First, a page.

• ‘In 90 percent of cases, topical vitamin E either had no effect, or actually worsened the cosmetic appearance of scars.’
      • ‘If your Shih Tzu objects strenuously to nail grinding, it is advisable to not force the issue since grinding is mostly for a cosmetic effect.’
      • ‘A variety of facial cosmetic treatments may help reduce the appearance of wrinkles.’
      • ‘Confidence in one's own body, going beyond cosmetic appearance, is necessary for this.’
      • ‘Besides it may also lead to reduced masticatory (the ability to chew), joint problems and cosmetic effects.’
      • ‘Treatment by surgical excision or physical ablation of the excess tissue may improve cosmetic appearance.’
      • ‘Dr Rodgers runs a thriving practice, usually catering for rich clients seeking plastic surgery for cosmetic purposes.’
      • ‘Lacking in the sample was coverage of surgeries performed for only cosmetic purposes.’
  • 2Affecting only the appearance of something rather than its substance.

    ‘the reform package was merely a cosmetic exercise’
    • ‘Most of the damage is cosmetic rather than structural, but many hotels may not reopen until the end of the year when the busy Christmas season starts.’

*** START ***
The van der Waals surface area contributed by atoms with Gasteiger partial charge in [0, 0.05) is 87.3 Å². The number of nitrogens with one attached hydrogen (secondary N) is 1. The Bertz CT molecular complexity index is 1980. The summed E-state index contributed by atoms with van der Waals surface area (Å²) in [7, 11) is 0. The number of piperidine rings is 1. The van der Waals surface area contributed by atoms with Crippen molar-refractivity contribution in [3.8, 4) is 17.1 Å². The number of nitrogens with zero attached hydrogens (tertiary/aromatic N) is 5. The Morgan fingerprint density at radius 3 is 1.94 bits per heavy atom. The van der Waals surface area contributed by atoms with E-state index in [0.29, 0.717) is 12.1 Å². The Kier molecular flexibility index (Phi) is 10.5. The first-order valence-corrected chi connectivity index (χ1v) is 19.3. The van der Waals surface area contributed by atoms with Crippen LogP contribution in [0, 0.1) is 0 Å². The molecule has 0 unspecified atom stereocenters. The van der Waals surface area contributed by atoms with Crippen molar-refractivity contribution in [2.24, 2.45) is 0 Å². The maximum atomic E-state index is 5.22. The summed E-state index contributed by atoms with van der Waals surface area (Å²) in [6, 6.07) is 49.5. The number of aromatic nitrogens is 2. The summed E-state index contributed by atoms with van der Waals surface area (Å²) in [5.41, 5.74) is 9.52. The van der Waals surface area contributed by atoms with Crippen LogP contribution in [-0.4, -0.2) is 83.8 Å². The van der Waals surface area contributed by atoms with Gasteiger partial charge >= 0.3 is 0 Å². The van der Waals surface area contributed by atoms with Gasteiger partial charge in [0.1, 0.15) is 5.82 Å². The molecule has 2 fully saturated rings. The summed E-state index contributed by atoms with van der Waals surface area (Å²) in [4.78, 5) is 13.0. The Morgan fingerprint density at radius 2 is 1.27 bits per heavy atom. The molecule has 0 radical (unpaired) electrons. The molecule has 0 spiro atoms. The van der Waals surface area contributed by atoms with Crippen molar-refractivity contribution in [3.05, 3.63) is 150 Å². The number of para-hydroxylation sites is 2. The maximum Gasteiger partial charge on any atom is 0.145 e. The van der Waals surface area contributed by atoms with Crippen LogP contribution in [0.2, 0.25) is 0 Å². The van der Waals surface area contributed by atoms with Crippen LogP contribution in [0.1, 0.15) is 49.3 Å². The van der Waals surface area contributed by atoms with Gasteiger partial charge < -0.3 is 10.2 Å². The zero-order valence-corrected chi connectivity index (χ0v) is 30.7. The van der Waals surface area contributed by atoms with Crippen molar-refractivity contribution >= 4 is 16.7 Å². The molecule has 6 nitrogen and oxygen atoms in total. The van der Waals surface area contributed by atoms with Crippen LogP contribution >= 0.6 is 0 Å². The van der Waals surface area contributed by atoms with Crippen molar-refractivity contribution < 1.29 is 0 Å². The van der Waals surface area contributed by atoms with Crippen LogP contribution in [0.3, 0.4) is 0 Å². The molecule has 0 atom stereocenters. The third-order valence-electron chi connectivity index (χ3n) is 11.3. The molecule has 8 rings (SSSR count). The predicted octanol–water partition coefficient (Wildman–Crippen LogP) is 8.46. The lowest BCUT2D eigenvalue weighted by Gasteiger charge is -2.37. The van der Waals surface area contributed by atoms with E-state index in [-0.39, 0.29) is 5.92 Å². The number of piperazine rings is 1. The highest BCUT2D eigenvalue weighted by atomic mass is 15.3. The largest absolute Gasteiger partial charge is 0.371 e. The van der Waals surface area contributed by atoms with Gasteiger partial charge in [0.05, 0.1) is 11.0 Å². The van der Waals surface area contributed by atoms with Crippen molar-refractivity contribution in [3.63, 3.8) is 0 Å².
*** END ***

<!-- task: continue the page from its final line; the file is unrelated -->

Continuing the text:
• ‘We are concerned that this might be a cosmetic exercise rather than dealing with the real issues.’
    • ‘The efforts in recent years of successive governments at decentralisation is no more than a cosmetic exercise.’
    • ‘Otherwise, this public consultation will be seen as a cosmetic exercise.’
    • ‘We're sure there's more to it than that, but the changes seem primarily cosmetic rather than functional.’
    • ‘Others in the Cabinet believe that even if the exercise is financially cosmetic, the Treasury must be seen to give something.’
    • ‘To some extent the removal of differences in influence and importance is cosmetic rather than real.’
    • ‘The program suggestions were humanistic improvements - albeit cosmetic ones - to early TV fare.’